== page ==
The single-biggest cost of an electric or hybrid car today? Batteries, of course. A full set of cells is around half the cost of many such vehicles, and that they'll likely need replacing in 10 years means we'll soon have a huge number of formerly very expensive and still very toxic entities lying about. So, many companies that produce cars containing the things are taking this opportunity to hypothesize what to do with them when you're through. They could, of course, be stripped down and recycled, but after a decade they should still offer around half of their capacity, enough to buffer the power generated in a home solar array or wind turbine. In other words: reuse is the name of the game, with SolarCity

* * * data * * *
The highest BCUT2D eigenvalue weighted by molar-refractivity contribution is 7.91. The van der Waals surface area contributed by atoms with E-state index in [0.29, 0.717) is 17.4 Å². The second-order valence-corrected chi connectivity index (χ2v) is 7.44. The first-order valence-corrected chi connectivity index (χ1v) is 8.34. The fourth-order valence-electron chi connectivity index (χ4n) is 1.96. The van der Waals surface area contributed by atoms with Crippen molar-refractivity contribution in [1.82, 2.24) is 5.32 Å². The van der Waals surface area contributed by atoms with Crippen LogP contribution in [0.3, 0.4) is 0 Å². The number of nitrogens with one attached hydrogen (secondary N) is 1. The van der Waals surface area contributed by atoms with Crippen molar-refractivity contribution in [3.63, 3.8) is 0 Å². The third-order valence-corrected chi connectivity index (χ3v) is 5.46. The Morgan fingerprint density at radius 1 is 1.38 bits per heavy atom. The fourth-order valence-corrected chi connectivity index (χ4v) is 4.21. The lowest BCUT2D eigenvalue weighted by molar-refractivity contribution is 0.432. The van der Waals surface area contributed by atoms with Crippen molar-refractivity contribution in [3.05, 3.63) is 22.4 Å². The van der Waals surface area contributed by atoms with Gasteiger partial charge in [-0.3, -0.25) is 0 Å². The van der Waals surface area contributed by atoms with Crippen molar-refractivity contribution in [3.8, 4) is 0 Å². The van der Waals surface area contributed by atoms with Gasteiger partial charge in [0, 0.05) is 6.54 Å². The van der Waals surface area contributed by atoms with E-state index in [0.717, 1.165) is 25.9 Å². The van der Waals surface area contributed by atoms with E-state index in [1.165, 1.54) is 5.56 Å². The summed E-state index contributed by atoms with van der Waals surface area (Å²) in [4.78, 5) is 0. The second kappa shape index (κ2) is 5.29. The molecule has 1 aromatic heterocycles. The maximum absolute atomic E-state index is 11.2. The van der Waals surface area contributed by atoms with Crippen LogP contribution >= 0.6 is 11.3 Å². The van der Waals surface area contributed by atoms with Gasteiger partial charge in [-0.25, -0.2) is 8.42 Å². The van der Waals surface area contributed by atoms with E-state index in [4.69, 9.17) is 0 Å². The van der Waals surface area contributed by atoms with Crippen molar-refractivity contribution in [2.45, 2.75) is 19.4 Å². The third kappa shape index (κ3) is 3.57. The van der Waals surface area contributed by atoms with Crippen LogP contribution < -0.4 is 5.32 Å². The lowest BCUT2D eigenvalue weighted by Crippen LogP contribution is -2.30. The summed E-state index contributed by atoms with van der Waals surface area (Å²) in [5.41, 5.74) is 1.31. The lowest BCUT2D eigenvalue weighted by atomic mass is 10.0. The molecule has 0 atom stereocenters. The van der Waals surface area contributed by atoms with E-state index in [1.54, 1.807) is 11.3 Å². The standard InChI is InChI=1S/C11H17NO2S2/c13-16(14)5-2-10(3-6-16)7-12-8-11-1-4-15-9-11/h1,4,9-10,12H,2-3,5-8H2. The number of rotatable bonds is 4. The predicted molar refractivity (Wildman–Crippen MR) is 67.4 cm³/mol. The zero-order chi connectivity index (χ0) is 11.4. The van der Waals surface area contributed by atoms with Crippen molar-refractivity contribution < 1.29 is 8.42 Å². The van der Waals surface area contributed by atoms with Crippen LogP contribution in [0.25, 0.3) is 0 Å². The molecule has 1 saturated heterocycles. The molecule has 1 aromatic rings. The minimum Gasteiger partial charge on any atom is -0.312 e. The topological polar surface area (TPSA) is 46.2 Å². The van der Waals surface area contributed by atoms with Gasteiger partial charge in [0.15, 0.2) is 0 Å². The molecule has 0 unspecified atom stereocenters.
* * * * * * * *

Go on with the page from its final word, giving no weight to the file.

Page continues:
partnering to see if the former can make use of the latter's depleted batteries. GM (creator of the Chevrolet Volt
) and Nissan (grower of the Leaf
) have recently established similar partnerships with various energy and electrics firms, meaning that today's greenest cars could continue their enviro-friendly ways in the future -- even as their shells rust away in the scrap heap.